Why dance?

Here are five reasons why a dance education - whether it be a few classes or years of training - can benefit students for a lifetime.

BM4B4732-1.jpg

1. Confidence & Expression

Dancing in a positive, encouraging environment can help students develop a healthy sense of confidence and expression. Through dance, students gain a greater understanding of nonverbal communication and expression through movement and body language.

2. Physical Fitness

Dancing is one of the most fun ways to achieve and maintain physical fitness! Involving both aerobic and anaerobic activity, dance promotes flexibility, strength, muscle tone, and fine motor skills. Regular participation in dance lessons can also improve posture and coordination.

In this art form, the body is the dancer’s instrument. Through dance training, students also learn the importance of caring for their instrument and treating their bodies well.

3. Self-Discipline

In dance, students experience firsthand the positive effects of their hard work! Improvement and progress in dance take time, and this teaches students valuable character building lessons in patience and perseverance. As a result, dance provides a natural environment for students to develop a lifelong enjoyment and appreciation for the rewards of self-discipline and hard work.

4. Strong Community & Friendships

Dance lessons are also a great way to develop strong community and friendships! These tend to develop easily at dance among students and families based on regular interactions at the studio along with strong shared interests and goals. Through dance classes and performances, students learn how to work in a team and share many memorable moments together.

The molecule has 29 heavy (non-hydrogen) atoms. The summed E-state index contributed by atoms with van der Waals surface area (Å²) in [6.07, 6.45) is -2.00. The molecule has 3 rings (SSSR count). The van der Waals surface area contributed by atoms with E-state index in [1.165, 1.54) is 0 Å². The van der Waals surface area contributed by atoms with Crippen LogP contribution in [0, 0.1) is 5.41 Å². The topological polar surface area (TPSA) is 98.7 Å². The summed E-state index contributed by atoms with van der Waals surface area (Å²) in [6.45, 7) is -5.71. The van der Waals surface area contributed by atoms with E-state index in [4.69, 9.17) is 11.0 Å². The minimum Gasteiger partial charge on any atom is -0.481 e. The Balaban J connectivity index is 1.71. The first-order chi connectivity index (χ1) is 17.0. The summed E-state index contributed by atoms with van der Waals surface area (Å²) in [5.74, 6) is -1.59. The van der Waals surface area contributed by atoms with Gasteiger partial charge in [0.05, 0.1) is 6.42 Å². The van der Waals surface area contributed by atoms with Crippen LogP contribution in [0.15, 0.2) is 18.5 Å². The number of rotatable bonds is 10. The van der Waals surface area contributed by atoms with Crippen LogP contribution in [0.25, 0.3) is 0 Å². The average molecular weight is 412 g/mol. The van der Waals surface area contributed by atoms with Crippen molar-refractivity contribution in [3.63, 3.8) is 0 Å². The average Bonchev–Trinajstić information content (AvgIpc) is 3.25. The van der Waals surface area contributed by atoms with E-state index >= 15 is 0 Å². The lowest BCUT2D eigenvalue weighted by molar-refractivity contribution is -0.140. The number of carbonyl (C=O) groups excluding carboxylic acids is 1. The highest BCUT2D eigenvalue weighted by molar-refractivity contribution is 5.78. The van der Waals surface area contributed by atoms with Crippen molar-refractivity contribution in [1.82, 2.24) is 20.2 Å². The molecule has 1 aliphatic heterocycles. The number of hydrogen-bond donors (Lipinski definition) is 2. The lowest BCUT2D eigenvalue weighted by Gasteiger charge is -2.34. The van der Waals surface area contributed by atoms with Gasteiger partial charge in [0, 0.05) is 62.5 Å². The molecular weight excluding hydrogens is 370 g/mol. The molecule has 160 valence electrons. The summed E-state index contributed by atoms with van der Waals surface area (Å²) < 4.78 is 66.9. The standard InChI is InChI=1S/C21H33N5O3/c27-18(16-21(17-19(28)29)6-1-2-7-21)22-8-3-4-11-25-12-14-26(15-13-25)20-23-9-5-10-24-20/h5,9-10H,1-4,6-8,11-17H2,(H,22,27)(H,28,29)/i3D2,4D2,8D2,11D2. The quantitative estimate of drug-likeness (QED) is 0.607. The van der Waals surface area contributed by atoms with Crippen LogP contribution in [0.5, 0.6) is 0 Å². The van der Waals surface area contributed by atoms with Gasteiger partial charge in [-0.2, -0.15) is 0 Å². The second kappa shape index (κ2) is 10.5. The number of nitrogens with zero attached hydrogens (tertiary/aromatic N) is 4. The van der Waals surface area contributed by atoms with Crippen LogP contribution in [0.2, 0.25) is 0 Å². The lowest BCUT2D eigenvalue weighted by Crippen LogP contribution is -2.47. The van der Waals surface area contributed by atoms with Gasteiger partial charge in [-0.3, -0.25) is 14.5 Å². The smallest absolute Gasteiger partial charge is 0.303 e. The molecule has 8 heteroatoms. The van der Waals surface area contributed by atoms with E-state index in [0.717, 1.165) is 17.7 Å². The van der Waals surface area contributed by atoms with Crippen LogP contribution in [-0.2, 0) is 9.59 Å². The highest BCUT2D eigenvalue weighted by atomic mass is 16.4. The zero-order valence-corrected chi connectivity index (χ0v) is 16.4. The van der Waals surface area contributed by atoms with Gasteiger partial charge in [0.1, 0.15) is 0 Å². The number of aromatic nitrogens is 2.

5. Lifelong Benefits

Dancing has many, many lifelong benefits for people of all ages - some of which we are just beginning to research and discover! We currently know that dancing affects the development of the brain (in a positive way) and studies have shown that dance can even increase mental acuity in older adults.

Dancing promotes emotional and psychological health. Dance can be therapeutic and restorative, and can reduce anxiety. Harvard Medical School’s David Kahn notes that the positive effects of physical activity on the brain, cognitive functioning, and age-related problems are undeniable, “but dancing adds another aspect to exercise and its effect on our bodies and brains because it is a joyous activity."

Dancers also naturally develop some of the most crucial job skills needed in the 21st century. With the rapid advancement of technology, noncognitive skills such as communication, innovation, and problem solving are increasingly more important. Dance Magazine’s Kelsey McFalls explains, “As practitioners of non-verbal communication, dancers have strong interpersonal, team-working skills and have the ability to interpret and organize abstract concepts through visual learning.”